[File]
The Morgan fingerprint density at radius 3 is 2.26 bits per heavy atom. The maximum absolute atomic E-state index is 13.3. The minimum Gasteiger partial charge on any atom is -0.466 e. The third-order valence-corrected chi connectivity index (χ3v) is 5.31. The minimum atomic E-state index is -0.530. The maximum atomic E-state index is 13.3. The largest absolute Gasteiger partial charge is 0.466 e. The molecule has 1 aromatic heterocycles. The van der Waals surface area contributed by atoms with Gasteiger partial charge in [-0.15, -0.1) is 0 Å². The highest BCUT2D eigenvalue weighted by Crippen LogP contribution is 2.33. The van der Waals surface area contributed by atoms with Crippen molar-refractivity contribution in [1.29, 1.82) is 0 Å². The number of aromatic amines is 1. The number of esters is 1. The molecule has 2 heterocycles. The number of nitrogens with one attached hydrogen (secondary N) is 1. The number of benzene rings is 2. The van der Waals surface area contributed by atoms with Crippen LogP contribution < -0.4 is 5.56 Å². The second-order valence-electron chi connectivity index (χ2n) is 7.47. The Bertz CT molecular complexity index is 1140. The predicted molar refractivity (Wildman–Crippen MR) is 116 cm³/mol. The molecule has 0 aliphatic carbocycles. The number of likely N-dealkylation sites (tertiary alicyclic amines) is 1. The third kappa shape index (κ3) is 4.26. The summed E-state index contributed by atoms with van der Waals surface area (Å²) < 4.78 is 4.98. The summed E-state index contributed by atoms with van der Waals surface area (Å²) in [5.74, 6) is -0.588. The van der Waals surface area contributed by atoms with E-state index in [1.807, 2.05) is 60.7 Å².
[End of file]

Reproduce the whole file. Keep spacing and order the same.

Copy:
The Morgan fingerprint density at radius 3 is 2.26 bits per heavy atom. The maximum absolute atomic E-state index is 13.3. The minimum Gasteiger partial charge on any atom is -0.466 e. The third-order valence-corrected chi connectivity index (χ3v) is 5.31. The minimum atomic E-state index is -0.530. The maximum atomic E-state index is 13.3. The largest absolute Gasteiger partial charge is 0.466 e. The molecule has 1 aromatic heterocycles. The van der Waals surface area contributed by atoms with Gasteiger partial charge in [-0.15, -0.1) is 0 Å². The highest BCUT2D eigenvalue weighted by Crippen LogP contribution is 2.33. The van der Waals surface area contributed by atoms with Crippen molar-refractivity contribution in [1.29, 1.82) is 0 Å². The number of aromatic amines is 1. The number of esters is 1. The molecule has 2 heterocycles. The number of nitrogens with one attached hydrogen (secondary N) is 1. The number of benzene rings is 2. The van der Waals surface area contributed by atoms with Crippen LogP contribution < -0.4 is 5.56 Å². The second-order valence-electron chi connectivity index (χ2n) is 7.47. The Bertz CT molecular complexity index is 1140. The predicted molar refractivity (Wildman–Crippen MR) is 116 cm³/mol. The molecule has 0 aliphatic carbocycles. The number of likely N-dealkylation sites (tertiary alicyclic amines) is 1. The third kappa shape index (κ3) is 4.26. The summed E-state index contributed by atoms with van der Waals surface area (Å²) < 4.78 is 4.98. The summed E-state index contributed by atoms with van der Waals surface area (Å²) in [5.74, 6) is -0.588. The van der Waals surface area contributed by atoms with E-state index in [1.807, 2.05) is 60.7 Å².